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Pacemakers Do Not Help 40% of Heart Failure Patients


Up to 40 percent of heart failure patients who receive a three-lead pacemaker are not helped by the device, according to a new meta-analysis. This finding could change the current treatment guidelines for individuals who have heart failure.

Many pacemakers are unnecessary

Approximately 6 million people in the United States have heart failure, a condition in which the heart is unable to pump enough blood throughout the body. Heart failure can be caused by high blood pressure, diabetes, and coronary artery disease and can be treated with medication and implantation of a pacemaker.

The findings of the new study conducted by physicians at University Hospitals Case Medical Center and Case Western Reserve University (CWRU) School of Medicine indicate that many of the implanted pacemakers are unnecessary because they do not help patients.

The investigators evaluated the use of cardiac resynchronization therapy (CRT) in nearly 6,000 patients with heart failure from five randomized clinical trials. CRT involves the use of a special pacemaker, known as a biventricular pacemaker, that paces both ventricles of the heart as a way to restore synchronization during heart contractions.

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Ilke Sipahi, MD, associate director of Heart Failure and Transplantation at UH Case Medical Center and assistant professor at CWRU School of Medicine, noted their analysis revealed “that pacemaker patients with less severe electrical disturbance in their hearts did not receive any benefit whatsoever from these expensive and potentially risky implants.”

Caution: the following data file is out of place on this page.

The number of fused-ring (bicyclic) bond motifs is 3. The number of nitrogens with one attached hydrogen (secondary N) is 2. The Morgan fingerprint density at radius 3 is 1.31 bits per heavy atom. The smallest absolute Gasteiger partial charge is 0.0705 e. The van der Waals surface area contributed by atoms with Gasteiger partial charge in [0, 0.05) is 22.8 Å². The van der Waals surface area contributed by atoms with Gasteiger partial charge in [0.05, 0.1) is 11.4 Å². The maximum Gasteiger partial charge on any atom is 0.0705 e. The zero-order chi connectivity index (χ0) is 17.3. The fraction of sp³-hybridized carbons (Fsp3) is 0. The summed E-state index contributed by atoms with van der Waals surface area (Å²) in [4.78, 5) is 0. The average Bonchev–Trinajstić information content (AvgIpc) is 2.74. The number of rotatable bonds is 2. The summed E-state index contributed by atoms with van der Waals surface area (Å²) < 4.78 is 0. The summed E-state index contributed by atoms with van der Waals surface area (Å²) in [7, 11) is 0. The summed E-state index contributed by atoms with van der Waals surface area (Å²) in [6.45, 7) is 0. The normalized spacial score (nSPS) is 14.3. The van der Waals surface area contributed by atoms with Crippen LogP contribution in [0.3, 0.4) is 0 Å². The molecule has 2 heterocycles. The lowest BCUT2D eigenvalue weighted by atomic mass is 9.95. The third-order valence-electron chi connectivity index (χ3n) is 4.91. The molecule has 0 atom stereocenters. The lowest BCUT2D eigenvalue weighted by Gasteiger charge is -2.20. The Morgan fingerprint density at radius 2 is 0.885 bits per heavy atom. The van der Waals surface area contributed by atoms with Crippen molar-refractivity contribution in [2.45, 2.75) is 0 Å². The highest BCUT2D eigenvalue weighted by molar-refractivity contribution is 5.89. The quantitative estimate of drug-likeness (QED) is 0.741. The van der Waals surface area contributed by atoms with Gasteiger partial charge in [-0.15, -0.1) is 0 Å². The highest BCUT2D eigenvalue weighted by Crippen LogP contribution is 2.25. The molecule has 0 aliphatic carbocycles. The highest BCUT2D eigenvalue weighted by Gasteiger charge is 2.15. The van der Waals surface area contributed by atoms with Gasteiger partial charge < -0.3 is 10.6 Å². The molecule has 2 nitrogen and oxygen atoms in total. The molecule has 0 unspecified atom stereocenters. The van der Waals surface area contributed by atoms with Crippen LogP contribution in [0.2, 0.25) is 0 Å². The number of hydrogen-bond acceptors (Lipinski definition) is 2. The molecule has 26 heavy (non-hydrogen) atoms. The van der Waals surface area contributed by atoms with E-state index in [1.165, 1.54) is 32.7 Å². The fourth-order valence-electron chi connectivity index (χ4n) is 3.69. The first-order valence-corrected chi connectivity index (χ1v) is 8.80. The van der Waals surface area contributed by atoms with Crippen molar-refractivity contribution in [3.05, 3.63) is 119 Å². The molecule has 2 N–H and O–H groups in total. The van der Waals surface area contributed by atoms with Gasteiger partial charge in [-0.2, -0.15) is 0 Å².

Current treatment guidelines regarding pacemakers for heart failure patients are based on the presence of an abnormality seen on an electrocardiogram (EKG) called a QRS prolongation. It is recommended that individuals who have a QRS prolongation greater than 0.12 seconds receive the pacemaker.

The new study, however, indicates that the only heart failure patients who benefit from these pacemakers are those whose QRS prolongation is greater than 0.15 seconds. Currently, about 40 percent of patients who receive the implant have a QRS prolongation ranging from 0.12 to 0.15 seconds.

The meta-analysis also showed that patients with the pacemaker whose QRS prolongation was greater than 0.15 seconds had significant benefits associated with the device, including improvement in peak oxygen consumption, better survival, and a reduction in hospitalizations.

Based on the data showing no benefit from implantation of a pacemaker in certain heart failure patients, Dr. Sipahi concluded that “current treatment guidelines should be changed.” Co-author James Fang, MD, director, Clinical Cardiovascular Services at UH Case Medical Center and professor at CWRU School of Medicine, added that “this study may help to better select patients who are most likely to benefit from this effective but costly procedure.”

Sipahi I et al. Archives of Internal Medicine 2011 June; doi:10.1001/archinternmed.2011.247